Credits –
 You will recall
that a number of months ago, the legal battle between the Nigerian government
and Senator Buruji Kashamu on the application by the United States to have
Senator Buruji extradited to the U.S was well reported in the news.
 The application was
possible because Nigeria is a signatory to several extradition treaties with
other countries. Examples of such countries are South Africa, Liberia, the United
States of America, the United Arab Emirates and the United Kingdom.  The enabling law that allows the country enter
into such agreements is the Extradition Act, Chapter E25, Laws of the
Federation of Nigeria (LFN) 2004
. The Act also becomes applicable to any
country that enters such an agreement with Nigeria.

 The Black’s law
dictionary, 10th Edition, defines Extradition as the official
surrender of an alleged criminal by one state or country to another having
jurisdiction over the crime charged; the return of a fugitive from justice,
regardless of consent, by the authorities where the fugitive is found.
 It’s however not
every time an application for extradition is made that it is granted, for
instance the United Kingdom refused to grant an extradition application to have
James Ibori return to serve the rest of his prison sentence in Nigeria. Also,
Nigeria can deny any of such applications on certain grounds which include, if
the Attorney – General or a court is satisfied that;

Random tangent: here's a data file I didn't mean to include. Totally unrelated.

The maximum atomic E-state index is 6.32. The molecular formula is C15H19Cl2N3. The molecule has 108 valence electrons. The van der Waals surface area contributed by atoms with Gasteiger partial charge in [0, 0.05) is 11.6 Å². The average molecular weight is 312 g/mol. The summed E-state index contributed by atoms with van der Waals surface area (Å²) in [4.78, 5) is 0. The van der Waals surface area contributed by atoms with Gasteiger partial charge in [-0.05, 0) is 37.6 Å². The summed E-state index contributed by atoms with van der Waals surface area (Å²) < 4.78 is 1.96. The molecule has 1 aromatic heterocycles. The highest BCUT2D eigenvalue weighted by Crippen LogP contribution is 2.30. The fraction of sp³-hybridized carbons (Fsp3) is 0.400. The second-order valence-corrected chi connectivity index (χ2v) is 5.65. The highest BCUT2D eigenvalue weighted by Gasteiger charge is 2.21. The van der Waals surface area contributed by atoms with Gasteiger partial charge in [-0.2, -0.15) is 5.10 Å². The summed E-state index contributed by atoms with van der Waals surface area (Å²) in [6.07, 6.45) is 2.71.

The offence for which the fugitive is sought is of a
political nature. Section 3(1). 
The extradition application was made for the purpose
of punishing or prosecuting the fugitive on account of his race, religion,
nationality or political opinions or otherwise not made in the interest of
justice or good faith, Section 3(2);
The nature of the offence is trivial, Section 3
The passage of time since the commission of the crime
Section 3(3)(b);
The fugitive criminal has been convicted or acquitted
of that offence before;
Is charged with an offence which under Nigerian law is
not an offence whereby his surrender is sought.
 Such application
for extradition by virtue of Section 6 is made by a diplomatic representative
or consular officer of that country which is applying to the Attorney-General
of Nigeria in writing also including with the application a duly authenticated
warrant of arrest or certificate of conviction issued in that country. The
Attorney – General will thus signify to a Magistrate to issue a warrant for the
arrest of the fugitive criminal.
AdedunmadeOnibokun, Esq.